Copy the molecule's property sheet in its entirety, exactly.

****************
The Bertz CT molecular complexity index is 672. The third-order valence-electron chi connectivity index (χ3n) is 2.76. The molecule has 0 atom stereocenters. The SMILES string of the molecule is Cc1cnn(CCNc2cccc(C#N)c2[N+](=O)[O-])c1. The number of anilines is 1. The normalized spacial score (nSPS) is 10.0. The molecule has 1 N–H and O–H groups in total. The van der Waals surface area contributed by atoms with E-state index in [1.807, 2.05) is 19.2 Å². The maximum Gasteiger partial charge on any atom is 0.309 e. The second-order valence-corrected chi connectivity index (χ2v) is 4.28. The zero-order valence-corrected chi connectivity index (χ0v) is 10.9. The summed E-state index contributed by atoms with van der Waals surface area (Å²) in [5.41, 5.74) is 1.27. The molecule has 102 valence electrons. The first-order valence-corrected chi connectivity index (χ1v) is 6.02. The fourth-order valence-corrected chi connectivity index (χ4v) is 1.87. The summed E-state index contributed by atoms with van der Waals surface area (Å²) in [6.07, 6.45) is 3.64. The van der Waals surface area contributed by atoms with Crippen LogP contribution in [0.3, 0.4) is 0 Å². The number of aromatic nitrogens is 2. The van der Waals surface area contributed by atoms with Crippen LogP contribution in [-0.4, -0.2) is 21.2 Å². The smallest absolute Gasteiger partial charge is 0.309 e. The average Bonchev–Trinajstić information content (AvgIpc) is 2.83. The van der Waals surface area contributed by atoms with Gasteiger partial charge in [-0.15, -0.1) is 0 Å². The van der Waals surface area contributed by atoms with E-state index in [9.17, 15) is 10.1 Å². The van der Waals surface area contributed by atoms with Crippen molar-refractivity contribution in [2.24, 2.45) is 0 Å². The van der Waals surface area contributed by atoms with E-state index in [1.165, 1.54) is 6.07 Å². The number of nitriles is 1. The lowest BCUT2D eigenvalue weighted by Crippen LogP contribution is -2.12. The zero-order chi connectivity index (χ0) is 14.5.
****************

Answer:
The Bertz CT molecular complexity index is 672. The third-order valence-electron chi connectivity index (χ3n) is 2.76. The molecule has 0 atom stereocenters. The SMILES string of the molecule is Cc1cnn(CCNc2cccc(C#N)c2[N+](=O)[O-])c1. The number of anilines is 1. The normalized spacial score (nSPS) is 10.0. The molecule has 1 N–H and O–H groups in total. The van der Waals surface area contributed by atoms with E-state index in [1.807, 2.05) is 19.2 Å². The maximum Gasteiger partial charge on any atom is 0.309 e. The second-order valence-corrected chi connectivity index (χ2v) is 4.28. The zero-order valence-corrected chi connectivity index (χ0v) is 10.9. The summed E-state index contributed by atoms with van der Waals surface area (Å²) in [5.41, 5.74) is 1.27. The molecule has 102 valence electrons. The first-order valence-corrected chi connectivity index (χ1v) is 6.02. The fourth-order valence-corrected chi connectivity index (χ4v) is 1.87. The summed E-state index contributed by atoms with van der Waals surface area (Å²) in [6.07, 6.45) is 3.64. The van der Waals surface area contributed by atoms with Crippen LogP contribution in [0.3, 0.4) is 0 Å². The number of aromatic nitrogens is 2. The van der Waals surface area contributed by atoms with Crippen LogP contribution in [-0.4, -0.2) is 21.2 Å². The smallest absolute Gasteiger partial charge is 0.309 e. The average Bonchev–Trinajstić information content (AvgIpc) is 2.83. The van der Waals surface area contributed by atoms with Gasteiger partial charge in [-0.15, -0.1) is 0 Å². The van der Waals surface area contributed by atoms with E-state index in [9.17, 15) is 10.1 Å². The van der Waals surface area contributed by atoms with Crippen molar-refractivity contribution in [2.24, 2.45) is 0 Å². The van der Waals surface area contributed by atoms with E-state index in [1.165, 1.54) is 6.07 Å². The number of nitriles is 1. The lowest BCUT2D eigenvalue weighted by Crippen LogP contribution is -2.12. The zero-order chi connectivity index (χ0) is 14.5.